Nicolas Maduro waves to supporters at a campaign rally, April 6, 2013.
On April 14, Venezuelans went to the polls and elected Hugo Chávez’s former foreign minister and vice-president, Nicolás Maduro, president. It was a close race, closer than many thought it would be. The man he beat was Henrique Capriles Radonski, Chávez’s unsuccessful challenger in last October’s presidential election.
When Chávez died in early March, Capriles had been in Manhattan, where his family owns a number of apartments on the Upper East Side. He quickly flew back to Caracas to announce that he would run again for president in the special election to replace Chávez. Few observers, even among his supporters, thought Capriles, who had just lost to Chávez by more than ten points, had a chance. But he mounted a strong, energetic campaign and came within less than two points of beating Maduro. This election’s turnout was just below October’s contest, which means that Capriles better showing came mostly from former Chávez voters who this time cast their ballot for him.
There are many interesting things to be said about this election, one being that it really wasn’t a fight over ideology. Maduro, who had been directly named by Chávez as his preferred replacement, ran as the Chavista candidate. But in a way so did Capriles, who pledged to be a better administrator of the society Chávez left behind.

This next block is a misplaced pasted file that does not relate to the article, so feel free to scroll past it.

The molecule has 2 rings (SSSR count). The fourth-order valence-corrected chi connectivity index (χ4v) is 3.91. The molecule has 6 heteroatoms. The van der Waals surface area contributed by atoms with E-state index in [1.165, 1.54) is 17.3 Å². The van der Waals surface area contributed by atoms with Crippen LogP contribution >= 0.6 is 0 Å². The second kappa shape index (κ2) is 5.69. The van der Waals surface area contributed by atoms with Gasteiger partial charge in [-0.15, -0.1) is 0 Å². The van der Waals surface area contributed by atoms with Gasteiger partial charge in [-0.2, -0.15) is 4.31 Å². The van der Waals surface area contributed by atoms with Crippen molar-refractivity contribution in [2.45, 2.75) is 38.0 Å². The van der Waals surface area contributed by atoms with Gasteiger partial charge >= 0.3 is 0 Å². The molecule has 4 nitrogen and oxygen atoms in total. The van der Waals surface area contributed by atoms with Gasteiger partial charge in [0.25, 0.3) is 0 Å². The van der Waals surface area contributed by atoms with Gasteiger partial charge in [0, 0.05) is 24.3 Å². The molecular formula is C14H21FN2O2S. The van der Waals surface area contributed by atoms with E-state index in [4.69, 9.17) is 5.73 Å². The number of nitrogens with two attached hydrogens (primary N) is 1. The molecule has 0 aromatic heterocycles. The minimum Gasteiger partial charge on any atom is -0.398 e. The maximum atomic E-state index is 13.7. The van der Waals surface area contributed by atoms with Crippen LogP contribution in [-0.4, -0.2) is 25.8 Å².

Already during his previous campaign, Capriles drew sharp criticism from Venezuela’s oligarch irreconcilables for basically running as a third-world socialist. He repeatedly compared himself to Brazil’s leftist president, Luiz Inácio Lula da Silva, saying that he would keep in place all of Chávez’s social missions, which deliver health care, education, housing, childcare and other services to the urban and rural poor. Capriles, who in 2002 supported the failed US-backed coup against Chávez, even announced that he was a “Bolivarian,” an act that just a few years earlier would have been as unthinkable as Dick Cheney declaring himself a member of Code Pink.
During this election, Capriles went even further. He named his campaign team after Simón Bolívar and said he would not only defend the misiones but create new ones. He promised to dramatically increase salaries and pensions and began to work phrases associated with Chávez into his speeches, even copying symbols of the Bolivarian Revolution into his campaign paraphernalia. In other words, the close results of the election can’t be interpreted as a rejection of Chavismo, since Capriles ran promising to consolidate the gains of Chavismo, saying that he, and not Maduro, was be a better executor of Chávez’s legacy.